What happened

Shares of floundering retail giant Sears Holdings (NASDAQ:SHLD) plunged 27.9% last month, according to data from S&P Global Market Intelligence. It was just the latest bad month for Sears, as the company's turnaround efforts over the past decade have been consistently futile.

Indeed, Sears Holdings stock has plunged from a peak near $200 in 2007 to single-digit territory. Sears shareholders have received some value from the spinoff of various subsidiaries, but they have still lost most of their money in the past 10 years.

SHLD Chart

Sears Holdings 10 Year Stock Performance, data by YCharts.

So what

Most of Sears' December stock decline came after the company released a dreadful Q3 earnings report early in the month. Surprisingly, Sears stock actually rose on the day of the earnings report, but it proceeded to lose a third of its value in the following three weeks.

Not only did Sears post a double-digit revenue decline in Q3, its gross margin plummeted to just 19.1% -- about half the level that is typical among department stores. This indicates that consumers aren't interested in buying Sears' merchandise unless it is deeply discounted. As a result, the company posted another massive loss.

The major credit-rating agencies expect Sears to burn about $1.5 billion of cash on an annual basis for the foreseeable future. In the past few years, Sears has offset its massive cash losses by selling and spinning off various assets (mainly real estate) and small pieces of its retail business. However, this strategy can't be sustained much longer.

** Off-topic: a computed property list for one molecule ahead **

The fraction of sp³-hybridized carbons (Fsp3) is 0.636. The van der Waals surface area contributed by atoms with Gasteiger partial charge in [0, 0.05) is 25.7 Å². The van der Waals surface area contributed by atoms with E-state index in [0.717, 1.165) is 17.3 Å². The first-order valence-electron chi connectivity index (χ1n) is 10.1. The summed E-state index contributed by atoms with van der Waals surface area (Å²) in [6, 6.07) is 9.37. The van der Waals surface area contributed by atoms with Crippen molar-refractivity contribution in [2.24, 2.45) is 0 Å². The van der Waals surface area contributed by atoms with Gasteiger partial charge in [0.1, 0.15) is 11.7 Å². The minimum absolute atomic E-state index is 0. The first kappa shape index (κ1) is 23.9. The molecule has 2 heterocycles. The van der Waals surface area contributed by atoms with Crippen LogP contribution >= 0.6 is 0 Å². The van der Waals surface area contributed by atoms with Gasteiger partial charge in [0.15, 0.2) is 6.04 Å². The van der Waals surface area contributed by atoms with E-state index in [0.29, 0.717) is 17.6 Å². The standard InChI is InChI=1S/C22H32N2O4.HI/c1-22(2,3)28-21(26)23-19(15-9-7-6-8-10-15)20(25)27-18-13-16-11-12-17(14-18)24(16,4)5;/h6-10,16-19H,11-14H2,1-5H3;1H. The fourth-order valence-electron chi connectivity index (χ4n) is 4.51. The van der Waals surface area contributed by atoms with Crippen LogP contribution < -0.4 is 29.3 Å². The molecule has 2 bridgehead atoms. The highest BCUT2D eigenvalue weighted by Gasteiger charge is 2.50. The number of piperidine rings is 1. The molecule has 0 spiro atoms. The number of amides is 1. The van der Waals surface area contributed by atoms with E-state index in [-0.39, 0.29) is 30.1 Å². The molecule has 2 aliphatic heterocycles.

Now what

Sears continues to close lots of stores. Image source: The Motley Fool.

In late December, Sears Holdings announced a new round of store closures. Additionally, Eddie Lampert -- the company's controlling shareholder -- stepped in to provide a new letter of credit facility that will marginally improve Sears' near-term liquidity.

However, neither of these moves addresses Sears' long-term problems. The company still has various real estate assets and valuable brands that it can sell off to remain solvent this year -- and perhaps for another year or two beyond 2017.

Unfortunately, buying more time won't improve Sears' chances of survival in a meaningful way. Investors should stay away from this slowly sinking dinosaur of the retail industry.

Adam Levine-Weinberg has no position in any stocks mentioned. The Motley Fool has no position in any of the stocks mentioned. The Motley Fool has a disclosure policy.